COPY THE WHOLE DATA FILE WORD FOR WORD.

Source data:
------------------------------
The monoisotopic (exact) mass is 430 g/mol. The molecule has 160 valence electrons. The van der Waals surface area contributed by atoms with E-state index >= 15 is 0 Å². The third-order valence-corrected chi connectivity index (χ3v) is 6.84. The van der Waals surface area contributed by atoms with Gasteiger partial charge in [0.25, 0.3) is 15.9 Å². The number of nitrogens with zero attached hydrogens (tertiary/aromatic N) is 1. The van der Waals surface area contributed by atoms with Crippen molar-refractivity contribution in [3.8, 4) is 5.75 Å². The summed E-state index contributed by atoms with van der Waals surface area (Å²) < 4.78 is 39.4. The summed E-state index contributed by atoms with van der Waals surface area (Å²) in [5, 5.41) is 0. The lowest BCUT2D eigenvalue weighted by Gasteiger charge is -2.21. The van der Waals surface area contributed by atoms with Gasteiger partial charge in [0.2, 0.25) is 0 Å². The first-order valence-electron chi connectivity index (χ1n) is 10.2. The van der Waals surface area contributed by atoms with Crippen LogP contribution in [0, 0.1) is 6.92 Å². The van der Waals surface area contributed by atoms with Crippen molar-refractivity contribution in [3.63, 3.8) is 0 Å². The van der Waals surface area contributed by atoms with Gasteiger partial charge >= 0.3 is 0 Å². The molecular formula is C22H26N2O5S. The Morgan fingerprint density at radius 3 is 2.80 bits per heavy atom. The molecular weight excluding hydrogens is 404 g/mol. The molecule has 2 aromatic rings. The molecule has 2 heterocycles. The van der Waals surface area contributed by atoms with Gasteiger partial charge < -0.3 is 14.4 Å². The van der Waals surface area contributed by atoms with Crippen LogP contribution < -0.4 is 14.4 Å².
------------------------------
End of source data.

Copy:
The monoisotopic (exact) mass is 430 g/mol. The molecule has 160 valence electrons. The van der Waals surface area contributed by atoms with E-state index >= 15 is 0 Å². The third-order valence-corrected chi connectivity index (χ3v) is 6.84. The van der Waals surface area contributed by atoms with Gasteiger partial charge in [0.25, 0.3) is 15.9 Å². The number of nitrogens with zero attached hydrogens (tertiary/aromatic N) is 1. The van der Waals surface area contributed by atoms with Crippen molar-refractivity contribution in [3.8, 4) is 5.75 Å². The summed E-state index contributed by atoms with van der Waals surface area (Å²) < 4.78 is 39.4. The summed E-state index contributed by atoms with van der Waals surface area (Å²) in [5, 5.41) is 0. The lowest BCUT2D eigenvalue weighted by Gasteiger charge is -2.21. The van der Waals surface area contributed by atoms with Gasteiger partial charge in [0.2, 0.25) is 0 Å². The first-order valence-electron chi connectivity index (χ1n) is 10.2. The van der Waals surface area contributed by atoms with Crippen LogP contribution in [0, 0.1) is 6.92 Å². The van der Waals surface area contributed by atoms with Crippen molar-refractivity contribution in [3.63, 3.8) is 0 Å². The van der Waals surface area contributed by atoms with Gasteiger partial charge >= 0.3 is 0 Å². The molecular formula is C22H26N2O5S. The Morgan fingerprint density at radius 3 is 2.80 bits per heavy atom. The molecular weight excluding hydrogens is 404 g/mol. The molecule has 2 aromatic rings. The molecule has 2 heterocycles. The van der Waals surface area contributed by atoms with Gasteiger partial charge < -0.3 is 14.4 Å². The van der Waals surface area contributed by atoms with Crippen LogP contribution < -0.4 is 14.4 Å².